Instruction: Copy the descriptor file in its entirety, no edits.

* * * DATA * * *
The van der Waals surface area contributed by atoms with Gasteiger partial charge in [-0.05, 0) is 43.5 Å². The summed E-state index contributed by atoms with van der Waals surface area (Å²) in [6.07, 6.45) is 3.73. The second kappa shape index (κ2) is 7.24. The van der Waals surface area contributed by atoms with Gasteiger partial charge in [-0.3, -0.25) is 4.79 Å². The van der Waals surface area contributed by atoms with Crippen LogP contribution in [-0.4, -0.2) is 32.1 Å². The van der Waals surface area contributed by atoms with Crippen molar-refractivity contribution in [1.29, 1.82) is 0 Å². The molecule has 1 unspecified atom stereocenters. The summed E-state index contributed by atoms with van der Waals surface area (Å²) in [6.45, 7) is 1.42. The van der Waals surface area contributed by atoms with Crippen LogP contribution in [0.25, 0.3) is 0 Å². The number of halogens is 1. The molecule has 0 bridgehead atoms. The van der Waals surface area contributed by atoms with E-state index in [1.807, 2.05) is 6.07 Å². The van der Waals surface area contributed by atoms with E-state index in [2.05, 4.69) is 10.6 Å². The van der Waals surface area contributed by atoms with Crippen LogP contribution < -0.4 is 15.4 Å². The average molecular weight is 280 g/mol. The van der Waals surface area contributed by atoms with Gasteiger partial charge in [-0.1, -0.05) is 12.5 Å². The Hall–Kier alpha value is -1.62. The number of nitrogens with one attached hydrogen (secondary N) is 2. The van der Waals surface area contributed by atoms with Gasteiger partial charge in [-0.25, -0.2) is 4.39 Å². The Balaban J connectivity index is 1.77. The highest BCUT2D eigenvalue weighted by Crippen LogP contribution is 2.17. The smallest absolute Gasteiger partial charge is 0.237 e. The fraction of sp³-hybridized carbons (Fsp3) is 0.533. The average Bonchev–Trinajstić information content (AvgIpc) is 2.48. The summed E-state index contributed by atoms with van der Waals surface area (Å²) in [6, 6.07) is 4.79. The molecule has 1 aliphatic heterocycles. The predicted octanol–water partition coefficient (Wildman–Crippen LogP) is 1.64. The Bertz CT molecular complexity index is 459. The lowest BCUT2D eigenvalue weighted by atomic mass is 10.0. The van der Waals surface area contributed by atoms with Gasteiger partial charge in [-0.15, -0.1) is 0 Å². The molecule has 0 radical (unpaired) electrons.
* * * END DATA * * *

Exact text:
The van der Waals surface area contributed by atoms with Gasteiger partial charge in [-0.05, 0) is 43.5 Å². The summed E-state index contributed by atoms with van der Waals surface area (Å²) in [6.07, 6.45) is 3.73. The second kappa shape index (κ2) is 7.24. The van der Waals surface area contributed by atoms with Gasteiger partial charge in [-0.3, -0.25) is 4.79 Å². The van der Waals surface area contributed by atoms with Crippen LogP contribution in [-0.4, -0.2) is 32.1 Å². The van der Waals surface area contributed by atoms with Crippen molar-refractivity contribution in [1.29, 1.82) is 0 Å². The molecule has 1 unspecified atom stereocenters. The summed E-state index contributed by atoms with van der Waals surface area (Å²) in [6.45, 7) is 1.42. The van der Waals surface area contributed by atoms with Crippen LogP contribution in [0.25, 0.3) is 0 Å². The number of halogens is 1. The molecule has 0 bridgehead atoms. The van der Waals surface area contributed by atoms with E-state index in [1.807, 2.05) is 6.07 Å². The van der Waals surface area contributed by atoms with E-state index in [2.05, 4.69) is 10.6 Å². The van der Waals surface area contributed by atoms with Crippen LogP contribution < -0.4 is 15.4 Å². The average molecular weight is 280 g/mol. The van der Waals surface area contributed by atoms with Gasteiger partial charge in [-0.1, -0.05) is 12.5 Å². The Hall–Kier alpha value is -1.62. The number of nitrogens with one attached hydrogen (secondary N) is 2. The van der Waals surface area contributed by atoms with Gasteiger partial charge in [-0.25, -0.2) is 4.39 Å². The Balaban J connectivity index is 1.77. The highest BCUT2D eigenvalue weighted by Crippen LogP contribution is 2.17. The smallest absolute Gasteiger partial charge is 0.237 e. The fraction of sp³-hybridized carbons (Fsp3) is 0.533. The average Bonchev–Trinajstić information content (AvgIpc) is 2.48. The summed E-state index contributed by atoms with van der Waals surface area (Å²) in [6, 6.07) is 4.79. The molecule has 1 aliphatic heterocycles. The predicted octanol–water partition coefficient (Wildman–Crippen LogP) is 1.64. The Bertz CT molecular complexity index is 459. The lowest BCUT2D eigenvalue weighted by atomic mass is 10.0. The van der Waals surface area contributed by atoms with Gasteiger partial charge in [-0.15, -0.1) is 0 Å². The molecule has 0 radical (unpaired) electrons.